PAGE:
Based around the race to create artificial intelligence, mostly begun as computers built to win games, I Still Dream is a fascinating exploration of what it means to be conscious and of the importance of teaching morality.
Laura Bow uses a slow dial up internet connection to create a computer programme in her spare time. Having lost her father at a young age, she creates a programme that will listen, store information, learn how to ask and look after her well-being.
Her father was also a programmer, creating something that learnt how to manage accounting systems and filter knowledge. Laura goes on to work at the company he helped to start and her programme ends up going head to head with her father’s in more ways than one.
To say more about the plot would undoubtedly spoil the novel, but there are some fun 80s music references – her programme is called Organon from the Kate Bush Cloudbusting song – and the story is sufficiently driven by Laura’s life to allow the debate about what AI is and what it could or should be, a thematically relevant, but not always dominant, subject.
I was interested in the near future speculations about the dangers of giving one programme control over multiple different data sources, of what it would mean if everyone’s personal data – all their emails and text messages, whatsapps, private tweets, medical records, etc. – became public. Indeed, the whole issue of trust is another central theme. Who do we trust with our intimate thoughts and feelings? How do we create a programme that we can trust if we do not teach it what it means to trust? You get the idea.
I enjoyed reading I Still Dream. Laura herself seemed believable, but there were things that I didn’t like as much. I wasn’t convinced by her relationship with her husband. I didn’t quite understand how she became so close to a blogger and journalist later on in the novel. I also wanted to power through the book faster, as if there were parts of the story that I simply didn’t need to know to grasp what I Still Dream wanted to say to me, wanted to get me asking questions about. Having said that, I’m not a programmer and I’m the kind of person adept at accidentally breaking technology, so it may be that I’m not the ideal reader for this novel.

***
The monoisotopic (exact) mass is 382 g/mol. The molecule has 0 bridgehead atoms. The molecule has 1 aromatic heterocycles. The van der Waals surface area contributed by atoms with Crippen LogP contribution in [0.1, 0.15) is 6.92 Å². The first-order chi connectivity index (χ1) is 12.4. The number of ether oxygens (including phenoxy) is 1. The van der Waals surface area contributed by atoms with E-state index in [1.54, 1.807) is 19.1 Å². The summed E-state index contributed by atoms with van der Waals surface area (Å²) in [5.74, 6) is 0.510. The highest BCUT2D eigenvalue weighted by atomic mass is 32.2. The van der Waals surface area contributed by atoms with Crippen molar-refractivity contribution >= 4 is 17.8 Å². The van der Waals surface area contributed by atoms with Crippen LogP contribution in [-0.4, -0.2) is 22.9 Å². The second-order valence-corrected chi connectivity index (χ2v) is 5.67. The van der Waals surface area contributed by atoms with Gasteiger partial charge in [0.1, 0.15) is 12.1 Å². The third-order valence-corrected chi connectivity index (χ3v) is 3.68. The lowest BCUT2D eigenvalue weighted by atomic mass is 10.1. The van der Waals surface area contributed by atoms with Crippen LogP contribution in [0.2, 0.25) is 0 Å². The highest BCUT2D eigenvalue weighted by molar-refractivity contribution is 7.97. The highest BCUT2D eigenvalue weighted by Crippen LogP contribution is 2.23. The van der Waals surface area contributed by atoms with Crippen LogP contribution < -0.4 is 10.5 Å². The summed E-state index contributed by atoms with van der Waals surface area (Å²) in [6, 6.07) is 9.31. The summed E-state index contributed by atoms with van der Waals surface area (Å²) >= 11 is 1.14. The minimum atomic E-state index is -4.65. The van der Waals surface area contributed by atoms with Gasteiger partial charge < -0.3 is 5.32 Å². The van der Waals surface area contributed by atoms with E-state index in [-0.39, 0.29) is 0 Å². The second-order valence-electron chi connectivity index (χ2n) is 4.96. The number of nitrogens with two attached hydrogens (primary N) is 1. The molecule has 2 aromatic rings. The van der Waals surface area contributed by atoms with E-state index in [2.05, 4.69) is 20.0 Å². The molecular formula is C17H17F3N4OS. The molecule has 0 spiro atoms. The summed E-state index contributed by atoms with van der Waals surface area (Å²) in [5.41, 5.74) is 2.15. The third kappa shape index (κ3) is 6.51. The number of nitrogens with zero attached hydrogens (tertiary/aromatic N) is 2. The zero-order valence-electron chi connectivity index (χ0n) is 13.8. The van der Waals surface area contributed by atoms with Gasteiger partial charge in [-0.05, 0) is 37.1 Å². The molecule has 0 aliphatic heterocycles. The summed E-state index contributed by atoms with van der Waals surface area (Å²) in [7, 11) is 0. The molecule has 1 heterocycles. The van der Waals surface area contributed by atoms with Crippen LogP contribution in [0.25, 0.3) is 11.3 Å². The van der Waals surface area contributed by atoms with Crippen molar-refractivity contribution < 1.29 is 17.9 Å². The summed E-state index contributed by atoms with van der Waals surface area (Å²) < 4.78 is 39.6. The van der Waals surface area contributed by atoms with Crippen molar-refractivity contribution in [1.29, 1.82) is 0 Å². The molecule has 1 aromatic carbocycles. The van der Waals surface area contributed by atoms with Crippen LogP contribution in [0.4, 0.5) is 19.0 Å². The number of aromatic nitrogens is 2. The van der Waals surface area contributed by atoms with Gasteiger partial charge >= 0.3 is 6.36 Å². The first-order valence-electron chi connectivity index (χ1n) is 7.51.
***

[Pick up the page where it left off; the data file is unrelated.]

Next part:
Another important theme in the book is memory. Computers are so much better at it than humans. Laura wonders whether it would be better for her programme to store our memories for us. But isn’t the fallibility of memory, the way it shifts and bends over time to shape our sense of identity and history, something specifically human? Is it better to have the fact or narrative? Aren’t there many circumstances in which we need both? And if you can teach a computer to filter information, aren’t you also teaching it to shape information, to present it in certain ways that might give a sense of bias and hence be closer to the human narrative thought than the presentation of bare fact? In which case the ideas of fact and truth themselves come into question. And so the philosophical debate wanders on in the mind, but not necessarily always on the page. There are hints and nudges to get you wondering about what it really means to be alive and whether any human can imagine anything beyond a copy of itself, but I would have been happy with further exploration of these ideas.
I Still Dream is thought-provoking and will be a sure fire hit with some, even though it wasn’t one hundred percent with me.
Next I’ll be reviewing Kudos by Rachel Cusk.